Pakistan village council orders 'revenge rape' of girl
Some 20 people from Multan, Pakistan, have been arrested for ordering the rape of a teenage girl, in revenge for a rape her brother allegedly committed.
Police said the families of the two girls are related.
Members of both had joined forces to decide what should be done.
"A jirga [village council] had ordered the rape of a 16-year-old girl as punishment, as her brother had raped a 12-year-old," police official Allah Baksh told AFP.
He said the village council was approached earlier this month by a man who said his 12-year-old sister had been raped by their cousin.
The council then ordered the complainant to rape the sister of the accused in return - which police say he did.
Pakistan's Dawn newspaper reported that the girl was forced to appear before the group and raped in front of them and her parents.
The mothers of the two girls later filed complaints at the local police station.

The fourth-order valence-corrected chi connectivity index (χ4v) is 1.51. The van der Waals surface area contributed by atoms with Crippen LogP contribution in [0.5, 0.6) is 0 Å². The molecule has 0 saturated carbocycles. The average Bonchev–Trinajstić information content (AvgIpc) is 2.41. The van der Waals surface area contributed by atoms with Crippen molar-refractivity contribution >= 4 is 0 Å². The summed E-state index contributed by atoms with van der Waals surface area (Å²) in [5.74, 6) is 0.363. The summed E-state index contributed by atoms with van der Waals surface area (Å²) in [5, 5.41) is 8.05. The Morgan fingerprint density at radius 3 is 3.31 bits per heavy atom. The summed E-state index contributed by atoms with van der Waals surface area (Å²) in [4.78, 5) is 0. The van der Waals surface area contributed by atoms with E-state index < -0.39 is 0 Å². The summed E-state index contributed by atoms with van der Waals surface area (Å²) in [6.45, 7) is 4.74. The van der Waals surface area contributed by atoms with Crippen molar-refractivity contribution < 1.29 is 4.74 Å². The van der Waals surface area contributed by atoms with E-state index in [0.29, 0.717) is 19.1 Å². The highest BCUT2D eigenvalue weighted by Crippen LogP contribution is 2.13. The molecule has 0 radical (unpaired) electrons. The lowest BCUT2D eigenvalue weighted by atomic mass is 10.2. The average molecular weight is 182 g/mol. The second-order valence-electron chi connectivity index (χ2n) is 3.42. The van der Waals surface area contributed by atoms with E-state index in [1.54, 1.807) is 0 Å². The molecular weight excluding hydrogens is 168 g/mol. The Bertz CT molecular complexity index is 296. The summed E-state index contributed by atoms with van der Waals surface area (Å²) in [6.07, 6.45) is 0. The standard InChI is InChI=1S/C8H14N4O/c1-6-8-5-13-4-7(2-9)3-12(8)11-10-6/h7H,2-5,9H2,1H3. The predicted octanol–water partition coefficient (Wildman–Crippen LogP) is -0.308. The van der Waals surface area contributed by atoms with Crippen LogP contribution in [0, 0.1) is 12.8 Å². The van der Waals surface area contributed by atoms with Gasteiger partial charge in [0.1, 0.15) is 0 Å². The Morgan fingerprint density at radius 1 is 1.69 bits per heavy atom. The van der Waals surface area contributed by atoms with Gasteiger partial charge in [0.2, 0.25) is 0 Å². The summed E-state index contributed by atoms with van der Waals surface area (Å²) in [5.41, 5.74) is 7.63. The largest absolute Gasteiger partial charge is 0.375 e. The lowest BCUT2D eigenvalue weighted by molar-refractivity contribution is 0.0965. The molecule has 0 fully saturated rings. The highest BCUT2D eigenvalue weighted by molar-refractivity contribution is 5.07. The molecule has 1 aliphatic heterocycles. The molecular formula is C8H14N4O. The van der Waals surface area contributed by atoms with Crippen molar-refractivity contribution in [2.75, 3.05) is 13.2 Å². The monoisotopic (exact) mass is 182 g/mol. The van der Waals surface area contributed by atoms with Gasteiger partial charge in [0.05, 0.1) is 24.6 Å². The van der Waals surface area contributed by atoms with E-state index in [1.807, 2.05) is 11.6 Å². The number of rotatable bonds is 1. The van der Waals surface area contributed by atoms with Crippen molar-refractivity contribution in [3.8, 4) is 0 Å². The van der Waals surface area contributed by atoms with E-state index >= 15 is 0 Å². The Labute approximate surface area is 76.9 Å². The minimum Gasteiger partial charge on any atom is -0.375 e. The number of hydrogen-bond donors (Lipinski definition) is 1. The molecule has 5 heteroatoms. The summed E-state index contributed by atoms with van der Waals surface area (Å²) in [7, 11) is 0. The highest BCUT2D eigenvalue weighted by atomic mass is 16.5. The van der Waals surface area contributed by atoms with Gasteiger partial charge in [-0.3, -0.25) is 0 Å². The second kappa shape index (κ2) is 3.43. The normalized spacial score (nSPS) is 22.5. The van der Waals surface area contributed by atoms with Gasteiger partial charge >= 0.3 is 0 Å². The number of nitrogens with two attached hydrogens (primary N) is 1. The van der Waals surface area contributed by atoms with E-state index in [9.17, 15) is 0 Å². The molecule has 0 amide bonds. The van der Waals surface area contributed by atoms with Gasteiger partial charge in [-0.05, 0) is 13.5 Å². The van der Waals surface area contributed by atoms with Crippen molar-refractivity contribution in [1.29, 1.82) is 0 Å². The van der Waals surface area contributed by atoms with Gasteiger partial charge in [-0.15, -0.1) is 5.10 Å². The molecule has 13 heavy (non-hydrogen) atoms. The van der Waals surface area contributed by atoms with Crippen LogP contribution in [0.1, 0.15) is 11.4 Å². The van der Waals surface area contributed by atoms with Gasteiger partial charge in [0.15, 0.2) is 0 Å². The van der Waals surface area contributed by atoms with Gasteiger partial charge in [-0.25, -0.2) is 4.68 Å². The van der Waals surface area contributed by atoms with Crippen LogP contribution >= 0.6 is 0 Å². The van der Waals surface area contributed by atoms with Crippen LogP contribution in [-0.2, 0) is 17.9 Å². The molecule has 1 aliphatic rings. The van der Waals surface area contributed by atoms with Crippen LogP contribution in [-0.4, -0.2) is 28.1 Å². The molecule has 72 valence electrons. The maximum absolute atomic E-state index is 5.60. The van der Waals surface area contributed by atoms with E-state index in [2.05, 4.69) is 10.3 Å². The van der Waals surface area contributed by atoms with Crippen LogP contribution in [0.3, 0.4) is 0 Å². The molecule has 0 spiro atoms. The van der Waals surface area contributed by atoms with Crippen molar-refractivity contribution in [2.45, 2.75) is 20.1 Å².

Medical examinations have confirmed rape in both cases.
Another officer, Ahsan Younas, told BBC Urdu that the first girl to be raped was aged between 12 and 14. The victim of the revenge rape is said to be 16 or 17.
He said police had registered a complaint against 25 people, and that the suspect accused of raping the 12-year-old was still at large.
While some reports say the group that ordered the rape was a jirga - or village council - BBC sources said it was actually formed by members of the two families.
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Jirgas, a kind of council formed of local elders, often settle disputes in rural Pakistan. However, they are illegal and have been condemned for a series of controversial rulings - including ordering so-called "honour killings" and past incidents of "revenge rape".
In 2002, a jirga ordered the gang rape of 28-year-old Mukhtar Mai, whose 12-year-old brother was accused of an affair with an older woman.
Ms Mai took her rapists to court - an act of extraordinary courage in Pakistan, where sexual assault victims still face considerable stigma.
When their convictions were overturned by Pakistan's Supreme Court, she was offered many ways out of the country. However, she chose to stay in her village and start a girls' school and a women's refuge yards away from where she was raped.
Ms Mai is now a prominent women's rights activist, and her story inspired an opera, "Thumbprint", which opened in New York in 2014.